Aortic aneurysm prevention: Jeff Green and his aorta

Aortic aneuysm prevention Jeff Green
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Last week the Boston Celtics announced that forward Jeff Green will miss the 2012 season due to an aortic aneurysm, set to be operated on next month. Jeff is lucky. An estimated million other Americans have aortic aneurysms, but most don’t know it, and their first symptom may be their last.

In yesterday’s NutritionFacts.org video-of-the-day, Abdominal Aortic Aneurysms: Ticking Time Balloons, I describe the development of the most common form of the condition, a ballooning of the thumb-width main artery that runs down through our trunk. Rupture is usually the first and only clinical manifestation, excruciating pain typically accompanying death within minutes as you bleed out into your abdominal cavity.

Older male smokers are at highest risk and should be screened with an abdominal ultrasound, but the majority of sufferers don’t fit the conventional mold. So in today’s video, How To Help Prevent Abdominal Aortic Aneurysms, I profile a study from Mount Sinai of no less than 3.1 million people that attempted to uncover what we could do—in addition to not smoking—to reduce our risk. They found that eating meat just 2 to 4 times a month appeared to significantly increase one’s risk, but the good news is that daily fruit and vegetable consumption may cut our odds of developing an abdominal aortic aneurysm in half.

-Michael Greger, M.D.

Image credit: Keith Allison / Wikimedia Commons

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  • Michael Greger M.D.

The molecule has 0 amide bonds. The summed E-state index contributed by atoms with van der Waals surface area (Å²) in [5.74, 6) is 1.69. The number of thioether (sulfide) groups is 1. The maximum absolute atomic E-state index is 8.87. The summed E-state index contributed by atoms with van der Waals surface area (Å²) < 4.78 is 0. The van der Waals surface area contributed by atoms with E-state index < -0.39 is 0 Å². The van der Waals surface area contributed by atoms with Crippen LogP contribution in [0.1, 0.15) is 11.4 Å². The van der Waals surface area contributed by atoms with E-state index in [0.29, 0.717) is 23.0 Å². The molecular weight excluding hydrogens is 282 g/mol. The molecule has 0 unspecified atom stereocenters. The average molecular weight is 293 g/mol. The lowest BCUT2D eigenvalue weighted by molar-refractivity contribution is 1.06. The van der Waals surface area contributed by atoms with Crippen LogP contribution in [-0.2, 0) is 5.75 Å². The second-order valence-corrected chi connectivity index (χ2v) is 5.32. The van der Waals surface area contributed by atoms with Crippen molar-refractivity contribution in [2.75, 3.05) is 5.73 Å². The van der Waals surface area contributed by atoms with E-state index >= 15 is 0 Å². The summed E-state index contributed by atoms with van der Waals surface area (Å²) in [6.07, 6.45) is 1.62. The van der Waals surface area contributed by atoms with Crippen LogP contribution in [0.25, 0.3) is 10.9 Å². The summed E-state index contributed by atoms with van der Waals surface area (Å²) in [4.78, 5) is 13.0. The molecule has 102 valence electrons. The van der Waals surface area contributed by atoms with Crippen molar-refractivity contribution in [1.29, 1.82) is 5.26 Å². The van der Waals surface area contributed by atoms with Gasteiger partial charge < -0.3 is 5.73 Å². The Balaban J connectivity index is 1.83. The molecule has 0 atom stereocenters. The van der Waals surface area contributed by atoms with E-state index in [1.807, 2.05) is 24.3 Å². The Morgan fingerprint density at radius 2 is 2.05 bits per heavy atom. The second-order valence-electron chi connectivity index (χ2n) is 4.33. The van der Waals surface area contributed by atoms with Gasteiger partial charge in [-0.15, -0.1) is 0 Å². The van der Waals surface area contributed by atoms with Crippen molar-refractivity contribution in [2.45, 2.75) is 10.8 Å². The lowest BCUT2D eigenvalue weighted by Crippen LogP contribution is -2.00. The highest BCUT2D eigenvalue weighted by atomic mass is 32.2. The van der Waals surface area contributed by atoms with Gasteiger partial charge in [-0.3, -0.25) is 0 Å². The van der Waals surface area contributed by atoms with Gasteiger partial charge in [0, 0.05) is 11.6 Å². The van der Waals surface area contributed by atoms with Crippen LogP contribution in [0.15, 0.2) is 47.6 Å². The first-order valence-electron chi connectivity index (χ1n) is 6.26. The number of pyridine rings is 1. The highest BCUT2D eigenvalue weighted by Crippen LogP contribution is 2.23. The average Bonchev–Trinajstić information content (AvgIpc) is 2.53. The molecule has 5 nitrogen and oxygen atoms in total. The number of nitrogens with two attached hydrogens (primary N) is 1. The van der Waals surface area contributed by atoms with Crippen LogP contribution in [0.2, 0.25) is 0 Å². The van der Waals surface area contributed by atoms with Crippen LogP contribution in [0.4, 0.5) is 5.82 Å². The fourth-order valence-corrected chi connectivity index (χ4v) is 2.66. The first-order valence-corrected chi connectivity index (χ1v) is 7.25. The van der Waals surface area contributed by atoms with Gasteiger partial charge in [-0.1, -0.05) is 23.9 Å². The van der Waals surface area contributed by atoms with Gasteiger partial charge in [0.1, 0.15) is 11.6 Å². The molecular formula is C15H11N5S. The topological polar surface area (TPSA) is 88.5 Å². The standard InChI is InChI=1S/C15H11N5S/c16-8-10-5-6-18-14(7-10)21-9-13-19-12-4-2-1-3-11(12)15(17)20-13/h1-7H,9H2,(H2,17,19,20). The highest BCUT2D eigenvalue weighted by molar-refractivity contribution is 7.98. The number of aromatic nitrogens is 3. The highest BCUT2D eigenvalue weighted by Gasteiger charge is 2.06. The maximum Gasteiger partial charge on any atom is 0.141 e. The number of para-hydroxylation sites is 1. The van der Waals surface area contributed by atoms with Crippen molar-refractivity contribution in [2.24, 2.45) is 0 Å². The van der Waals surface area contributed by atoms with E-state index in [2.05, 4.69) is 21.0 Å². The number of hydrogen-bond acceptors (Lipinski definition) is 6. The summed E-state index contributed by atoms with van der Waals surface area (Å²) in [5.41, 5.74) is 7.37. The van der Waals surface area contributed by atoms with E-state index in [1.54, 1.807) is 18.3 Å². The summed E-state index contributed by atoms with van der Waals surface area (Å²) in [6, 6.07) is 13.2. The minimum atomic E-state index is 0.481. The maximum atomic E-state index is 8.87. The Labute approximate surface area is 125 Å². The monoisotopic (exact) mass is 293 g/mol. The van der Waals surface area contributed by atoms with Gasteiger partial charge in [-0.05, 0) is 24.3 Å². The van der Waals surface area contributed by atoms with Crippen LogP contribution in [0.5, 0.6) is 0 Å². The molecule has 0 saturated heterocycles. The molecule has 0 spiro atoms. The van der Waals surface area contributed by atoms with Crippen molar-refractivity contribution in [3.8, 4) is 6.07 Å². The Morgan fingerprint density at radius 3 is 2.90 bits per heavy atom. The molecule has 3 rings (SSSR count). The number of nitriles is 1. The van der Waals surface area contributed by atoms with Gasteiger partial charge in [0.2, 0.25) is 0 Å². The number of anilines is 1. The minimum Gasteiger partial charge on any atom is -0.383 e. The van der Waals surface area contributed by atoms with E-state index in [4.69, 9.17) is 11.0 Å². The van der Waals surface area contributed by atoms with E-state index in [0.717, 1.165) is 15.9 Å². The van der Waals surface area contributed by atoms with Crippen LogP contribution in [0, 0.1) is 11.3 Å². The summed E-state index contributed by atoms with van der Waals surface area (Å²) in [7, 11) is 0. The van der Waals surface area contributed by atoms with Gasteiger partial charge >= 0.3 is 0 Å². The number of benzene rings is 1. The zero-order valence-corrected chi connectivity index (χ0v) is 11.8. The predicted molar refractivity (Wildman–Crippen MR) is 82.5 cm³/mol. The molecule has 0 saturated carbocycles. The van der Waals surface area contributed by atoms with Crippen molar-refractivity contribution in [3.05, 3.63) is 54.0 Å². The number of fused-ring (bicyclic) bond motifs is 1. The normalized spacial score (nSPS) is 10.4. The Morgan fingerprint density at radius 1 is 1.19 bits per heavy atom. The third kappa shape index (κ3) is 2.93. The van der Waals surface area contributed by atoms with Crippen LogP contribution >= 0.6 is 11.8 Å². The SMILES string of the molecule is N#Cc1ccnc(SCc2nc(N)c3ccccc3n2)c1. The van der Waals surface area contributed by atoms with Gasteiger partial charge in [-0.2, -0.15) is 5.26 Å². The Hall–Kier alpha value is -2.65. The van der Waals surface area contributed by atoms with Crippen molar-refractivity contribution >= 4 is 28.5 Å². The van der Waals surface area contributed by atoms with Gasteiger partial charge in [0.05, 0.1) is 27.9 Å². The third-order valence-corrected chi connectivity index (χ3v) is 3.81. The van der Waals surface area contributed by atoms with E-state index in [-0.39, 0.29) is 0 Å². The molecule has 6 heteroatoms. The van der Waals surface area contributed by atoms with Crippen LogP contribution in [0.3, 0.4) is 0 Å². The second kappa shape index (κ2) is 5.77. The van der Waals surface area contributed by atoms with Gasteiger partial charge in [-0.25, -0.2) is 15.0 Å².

Check out both videos at Ticking Time Balloons and How To Help Prevent Abdominal Aortic Aneurysms. Please also feel free to post any ask-the-doctor type questions below in the comments section and I’d be happy to try to answer them. And in addition to abdominal aortic aneurysms, there are 1,449 subjects covered in other videos here at NutritionFacts.org–please feel free to explore them!

  • shelb518

    Although your post is very informative regarding abdominal aortic aneurysms (AAA), Jeff Green has an ascending aortic aneurysm, eminating in the first part of the aorta is it exits the heart. A very differnt entity from a AAA, although just as dangerous. He will need open heart surgery with a prosthetic replacement of his ascending aorta and possibly a valve replacement. These generally are genetic, and have nothing to do with lifestyle.

    • Michael Greger M.D.

      Oh the poor guy! I was going off the ESPN report, which suggested it was a AAA, but indeed aneurisms of the thoracic aorta are indeed an entirely different entity. I pray his surgery goes well.

  • http://olddogsintraining.com/ Kevin Morgan

    I’m sorry to say that Jeff just joined a growing community of people dealing with aortic aneurysms (I’m a recovered AAA case, with stent, continuing to do Ironman training at age 70). The good news is that he is not alone, and there are a number of people he could talk to, especially with respect to getting back on with his life, for instance, Jerry a marathoner post-surgery for ascending aortic dissection http://goo.gl/dmQ8OT, Alan a golfer living with a 4.2 ascending AA, and Benjamin, author of Barefoot in November http://goo.gl/Ao3x6u, survivor of an ascending AA. Great book. Jeff will need people to talk to and advisors beyond medical professionals. Wishing him all the luck with getting his life back on track, and hoping he will encourage all genetically linked family members to have a scan for aortic disease. Cheers, Kevin aka FitOldDog first in the world to complete an Ironman with an AAA stent graft http://www.viddler.com/v/63c0c9b9

  • Imma Wake

    I just want to say thank you. I am 17 and have found I have an enlarged aorta which I think is causing my anxiety. Planning on eating less meat and exercise more often. I already eat healthy